A short history of the park
In 1531, the land was bought by the Medici so they could use it as an area to hunt and spend private time amongst the family in the outdoors. It stayed this way for a long time, but Peter Leopold of the House of Habsburg-Lorraine, Grand Duke of Tuscany, decided to transform the Cascine, long in disrepair, to bring it back to its former glory.
The new park was inaugurated in July 1791 with a party that lasted for three days. From that moment, the park has always been open to the public.
Walking through Cascine Park, you can count over 20,000 trees and 60 different species. As you enter the park from the city center, you’re welcomed by the equestrian statue of Victor Emmanuel II, originally designed by Emilio Zocchi in 1890 for piazza della Repubblica and brought to its current location in the 1930s.
Heading toward the center of the park, you will find the Pavoniere, an area, now a public pool, that boasts elegant, temple-like structures that were built to be birdcages. And of course, you can’t miss the Pyramid, an ice-house that over the winter stored the ice meant to be used in summer and where the cheeses produced in the Grand Duchy were kept.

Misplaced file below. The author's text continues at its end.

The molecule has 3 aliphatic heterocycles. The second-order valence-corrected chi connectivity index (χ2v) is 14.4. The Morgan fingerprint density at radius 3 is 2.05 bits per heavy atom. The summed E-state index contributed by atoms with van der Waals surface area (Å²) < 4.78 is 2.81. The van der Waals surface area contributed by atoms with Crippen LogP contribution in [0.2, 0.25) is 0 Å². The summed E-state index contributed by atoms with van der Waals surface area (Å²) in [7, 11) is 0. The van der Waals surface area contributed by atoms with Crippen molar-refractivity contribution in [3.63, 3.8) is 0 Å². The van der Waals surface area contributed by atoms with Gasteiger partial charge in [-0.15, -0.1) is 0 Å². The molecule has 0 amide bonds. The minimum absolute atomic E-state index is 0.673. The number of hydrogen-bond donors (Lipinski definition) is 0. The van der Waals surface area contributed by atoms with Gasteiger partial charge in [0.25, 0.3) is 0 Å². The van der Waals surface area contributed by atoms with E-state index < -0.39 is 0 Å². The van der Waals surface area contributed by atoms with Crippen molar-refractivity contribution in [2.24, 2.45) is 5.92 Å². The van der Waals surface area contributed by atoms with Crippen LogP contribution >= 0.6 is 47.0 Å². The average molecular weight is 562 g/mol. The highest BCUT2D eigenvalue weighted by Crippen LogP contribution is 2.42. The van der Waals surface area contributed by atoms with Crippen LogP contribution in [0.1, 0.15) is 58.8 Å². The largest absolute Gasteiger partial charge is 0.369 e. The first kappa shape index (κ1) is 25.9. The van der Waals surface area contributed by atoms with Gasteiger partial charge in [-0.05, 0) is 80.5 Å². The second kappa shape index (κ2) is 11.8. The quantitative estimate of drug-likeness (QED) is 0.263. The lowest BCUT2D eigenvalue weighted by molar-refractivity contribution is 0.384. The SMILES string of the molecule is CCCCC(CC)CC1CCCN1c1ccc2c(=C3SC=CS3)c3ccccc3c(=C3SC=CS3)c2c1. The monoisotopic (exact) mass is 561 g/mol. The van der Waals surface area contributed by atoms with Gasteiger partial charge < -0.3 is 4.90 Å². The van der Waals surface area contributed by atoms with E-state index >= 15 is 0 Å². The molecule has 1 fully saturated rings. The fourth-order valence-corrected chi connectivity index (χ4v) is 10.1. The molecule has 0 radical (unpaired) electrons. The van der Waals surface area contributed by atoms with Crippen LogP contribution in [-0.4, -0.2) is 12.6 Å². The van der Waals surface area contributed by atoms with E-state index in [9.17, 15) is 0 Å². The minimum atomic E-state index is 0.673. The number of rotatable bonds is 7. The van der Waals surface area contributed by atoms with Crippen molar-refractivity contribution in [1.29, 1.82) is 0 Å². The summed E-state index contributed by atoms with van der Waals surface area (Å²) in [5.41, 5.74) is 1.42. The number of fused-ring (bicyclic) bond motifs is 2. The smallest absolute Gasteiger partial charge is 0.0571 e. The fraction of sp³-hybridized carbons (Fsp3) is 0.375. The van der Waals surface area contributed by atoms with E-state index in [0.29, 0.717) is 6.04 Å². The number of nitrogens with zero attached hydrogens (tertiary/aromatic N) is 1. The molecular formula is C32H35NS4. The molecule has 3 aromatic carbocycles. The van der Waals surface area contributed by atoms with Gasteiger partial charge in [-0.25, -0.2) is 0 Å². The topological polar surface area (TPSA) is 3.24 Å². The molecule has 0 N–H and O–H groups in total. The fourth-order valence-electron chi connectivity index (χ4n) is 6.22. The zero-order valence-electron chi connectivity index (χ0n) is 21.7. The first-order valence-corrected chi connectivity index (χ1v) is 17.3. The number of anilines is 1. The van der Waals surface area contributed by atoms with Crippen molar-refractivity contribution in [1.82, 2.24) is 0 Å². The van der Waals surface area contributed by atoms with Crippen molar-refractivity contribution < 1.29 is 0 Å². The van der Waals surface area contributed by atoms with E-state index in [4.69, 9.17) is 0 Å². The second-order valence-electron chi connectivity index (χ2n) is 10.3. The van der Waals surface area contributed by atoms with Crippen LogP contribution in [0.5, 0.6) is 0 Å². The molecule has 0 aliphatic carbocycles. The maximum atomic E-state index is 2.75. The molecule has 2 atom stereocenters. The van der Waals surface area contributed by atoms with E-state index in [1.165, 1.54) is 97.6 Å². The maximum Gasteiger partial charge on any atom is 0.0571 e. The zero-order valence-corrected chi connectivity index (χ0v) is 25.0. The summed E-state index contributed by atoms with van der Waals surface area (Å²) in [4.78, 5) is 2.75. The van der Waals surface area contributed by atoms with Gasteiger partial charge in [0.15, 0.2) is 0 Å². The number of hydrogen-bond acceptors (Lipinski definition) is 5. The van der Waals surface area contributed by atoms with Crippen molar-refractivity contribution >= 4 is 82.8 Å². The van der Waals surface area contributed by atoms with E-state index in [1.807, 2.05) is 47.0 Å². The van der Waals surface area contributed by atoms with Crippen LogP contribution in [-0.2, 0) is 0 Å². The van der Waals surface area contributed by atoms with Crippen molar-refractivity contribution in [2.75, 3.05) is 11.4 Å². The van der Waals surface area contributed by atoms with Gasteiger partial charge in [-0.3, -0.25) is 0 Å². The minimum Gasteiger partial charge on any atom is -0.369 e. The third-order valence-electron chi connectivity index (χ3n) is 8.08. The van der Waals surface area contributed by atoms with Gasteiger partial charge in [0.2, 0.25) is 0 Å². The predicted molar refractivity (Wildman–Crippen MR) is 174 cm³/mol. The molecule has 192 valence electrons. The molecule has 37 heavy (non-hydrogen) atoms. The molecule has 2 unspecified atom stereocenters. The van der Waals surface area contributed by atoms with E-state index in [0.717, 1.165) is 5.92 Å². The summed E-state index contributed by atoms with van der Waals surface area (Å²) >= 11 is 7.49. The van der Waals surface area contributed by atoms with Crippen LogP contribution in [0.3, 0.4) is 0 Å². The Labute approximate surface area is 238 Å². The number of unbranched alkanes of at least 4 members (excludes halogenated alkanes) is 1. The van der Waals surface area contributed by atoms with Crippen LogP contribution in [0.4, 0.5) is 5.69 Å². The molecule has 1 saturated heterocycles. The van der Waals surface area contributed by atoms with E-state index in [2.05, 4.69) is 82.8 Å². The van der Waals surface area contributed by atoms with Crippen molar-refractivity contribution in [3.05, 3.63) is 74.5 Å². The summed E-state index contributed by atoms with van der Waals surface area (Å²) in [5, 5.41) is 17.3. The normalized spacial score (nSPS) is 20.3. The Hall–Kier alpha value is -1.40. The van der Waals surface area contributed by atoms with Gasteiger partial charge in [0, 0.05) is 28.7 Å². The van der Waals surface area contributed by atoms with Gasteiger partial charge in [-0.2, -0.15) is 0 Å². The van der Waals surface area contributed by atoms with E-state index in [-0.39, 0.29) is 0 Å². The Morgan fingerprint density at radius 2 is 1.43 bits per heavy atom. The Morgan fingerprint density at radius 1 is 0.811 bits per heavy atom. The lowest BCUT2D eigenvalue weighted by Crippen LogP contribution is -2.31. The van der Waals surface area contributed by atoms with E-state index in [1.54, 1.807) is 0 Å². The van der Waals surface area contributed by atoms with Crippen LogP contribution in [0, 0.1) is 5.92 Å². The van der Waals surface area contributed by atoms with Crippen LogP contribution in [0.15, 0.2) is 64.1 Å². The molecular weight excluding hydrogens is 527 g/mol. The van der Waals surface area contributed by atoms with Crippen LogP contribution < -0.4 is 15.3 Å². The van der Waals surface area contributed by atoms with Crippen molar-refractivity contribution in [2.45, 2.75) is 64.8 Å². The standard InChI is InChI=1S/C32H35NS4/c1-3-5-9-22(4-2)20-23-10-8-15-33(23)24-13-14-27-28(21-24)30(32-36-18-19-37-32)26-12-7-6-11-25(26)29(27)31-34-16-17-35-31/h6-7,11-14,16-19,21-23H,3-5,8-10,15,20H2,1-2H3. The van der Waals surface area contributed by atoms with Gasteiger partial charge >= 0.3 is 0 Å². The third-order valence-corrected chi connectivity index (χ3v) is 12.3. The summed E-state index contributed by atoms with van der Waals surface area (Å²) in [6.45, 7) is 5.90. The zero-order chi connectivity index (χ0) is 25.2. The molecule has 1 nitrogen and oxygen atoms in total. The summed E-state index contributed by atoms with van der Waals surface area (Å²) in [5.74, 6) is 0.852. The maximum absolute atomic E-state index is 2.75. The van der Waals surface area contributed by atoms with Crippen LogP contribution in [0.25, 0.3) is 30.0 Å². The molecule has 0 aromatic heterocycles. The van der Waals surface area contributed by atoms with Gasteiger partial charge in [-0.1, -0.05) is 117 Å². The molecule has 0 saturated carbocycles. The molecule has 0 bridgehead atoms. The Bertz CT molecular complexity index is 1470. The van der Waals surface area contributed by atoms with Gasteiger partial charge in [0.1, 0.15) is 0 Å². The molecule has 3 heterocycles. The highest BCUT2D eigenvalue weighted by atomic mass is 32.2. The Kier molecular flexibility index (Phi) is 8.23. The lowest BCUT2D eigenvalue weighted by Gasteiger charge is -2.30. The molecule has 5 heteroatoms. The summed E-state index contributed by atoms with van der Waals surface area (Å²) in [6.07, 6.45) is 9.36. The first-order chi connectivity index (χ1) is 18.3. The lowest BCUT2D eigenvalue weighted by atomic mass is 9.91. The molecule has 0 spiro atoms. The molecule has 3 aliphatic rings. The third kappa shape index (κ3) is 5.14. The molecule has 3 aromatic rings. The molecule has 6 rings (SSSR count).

On the right side, you can find the Visarno hippodrome, which hosts large concerts, especially in the summer.
Continuing your walk, you’ll arrive in the park’s central piazza, where the main building is located. The neo-Classical structure was also designed by Manetti in the 1700s to be the Palazzina Reale, or Villa Granducale, and is today the home of the Department of Agriculture at the University of Florence.
Two large fields lay on each side of the piazza, the Tinaia and Quercione. As you pass by them, you will run into a long tree-lined street that brings you to an amphitheatre that was dug from a sand pit in the 1970s and which also hosts open-air concerts and theatre performances.